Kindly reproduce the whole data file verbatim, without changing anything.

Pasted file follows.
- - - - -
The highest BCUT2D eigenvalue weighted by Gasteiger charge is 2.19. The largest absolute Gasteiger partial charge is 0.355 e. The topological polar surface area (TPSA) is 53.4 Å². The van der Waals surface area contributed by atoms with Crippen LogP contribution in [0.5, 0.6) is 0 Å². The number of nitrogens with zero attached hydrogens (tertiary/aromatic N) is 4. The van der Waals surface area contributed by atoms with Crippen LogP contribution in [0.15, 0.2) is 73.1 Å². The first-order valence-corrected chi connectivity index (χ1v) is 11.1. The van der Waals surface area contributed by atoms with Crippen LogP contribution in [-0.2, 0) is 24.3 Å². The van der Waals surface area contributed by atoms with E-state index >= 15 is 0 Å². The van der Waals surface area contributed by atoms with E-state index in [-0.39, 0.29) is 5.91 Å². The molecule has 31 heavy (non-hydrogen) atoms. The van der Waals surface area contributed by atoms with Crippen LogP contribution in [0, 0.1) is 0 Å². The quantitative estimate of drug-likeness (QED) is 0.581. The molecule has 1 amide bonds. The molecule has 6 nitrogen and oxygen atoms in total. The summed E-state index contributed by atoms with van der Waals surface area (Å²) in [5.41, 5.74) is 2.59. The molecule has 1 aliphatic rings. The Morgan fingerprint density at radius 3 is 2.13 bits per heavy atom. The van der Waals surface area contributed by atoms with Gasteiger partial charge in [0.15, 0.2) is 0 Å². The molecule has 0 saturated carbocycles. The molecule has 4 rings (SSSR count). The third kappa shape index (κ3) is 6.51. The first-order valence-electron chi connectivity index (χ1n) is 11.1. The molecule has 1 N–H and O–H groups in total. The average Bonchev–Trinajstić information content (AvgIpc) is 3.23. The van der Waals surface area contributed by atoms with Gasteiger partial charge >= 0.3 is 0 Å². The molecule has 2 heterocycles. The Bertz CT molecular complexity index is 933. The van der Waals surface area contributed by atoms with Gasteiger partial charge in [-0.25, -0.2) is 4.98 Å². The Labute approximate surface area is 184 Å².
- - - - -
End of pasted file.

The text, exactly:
The highest BCUT2D eigenvalue weighted by Gasteiger charge is 2.19. The largest absolute Gasteiger partial charge is 0.355 e. The topological polar surface area (TPSA) is 53.4 Å². The van der Waals surface area contributed by atoms with Crippen LogP contribution in [0.5, 0.6) is 0 Å². The number of nitrogens with zero attached hydrogens (tertiary/aromatic N) is 4. The van der Waals surface area contributed by atoms with Crippen LogP contribution in [0.15, 0.2) is 73.1 Å². The first-order valence-corrected chi connectivity index (χ1v) is 11.1. The van der Waals surface area contributed by atoms with Crippen LogP contribution in [-0.2, 0) is 24.3 Å². The van der Waals surface area contributed by atoms with E-state index >= 15 is 0 Å². The van der Waals surface area contributed by atoms with E-state index in [-0.39, 0.29) is 5.91 Å². The molecule has 31 heavy (non-hydrogen) atoms. The van der Waals surface area contributed by atoms with Crippen LogP contribution in [0, 0.1) is 0 Å². The quantitative estimate of drug-likeness (QED) is 0.581. The molecule has 1 amide bonds. The molecule has 6 nitrogen and oxygen atoms in total. The summed E-state index contributed by atoms with van der Waals surface area (Å²) in [5.41, 5.74) is 2.59. The molecule has 1 aliphatic rings. The Morgan fingerprint density at radius 3 is 2.13 bits per heavy atom. The van der Waals surface area contributed by atoms with Gasteiger partial charge in [0.15, 0.2) is 0 Å². The molecule has 0 saturated carbocycles. The molecule has 4 rings (SSSR count). The third kappa shape index (κ3) is 6.51. The first-order valence-electron chi connectivity index (χ1n) is 11.1. The molecule has 1 N–H and O–H groups in total. The average Bonchev–Trinajstić information content (AvgIpc) is 3.23. The van der Waals surface area contributed by atoms with Gasteiger partial charge >= 0.3 is 0 Å². The molecule has 2 heterocycles. The Bertz CT molecular complexity index is 933. The van der Waals surface area contributed by atoms with Gasteiger partial charge in [-0.25, -0.2) is 4.98 Å². The Labute approximate surface area is 184 Å².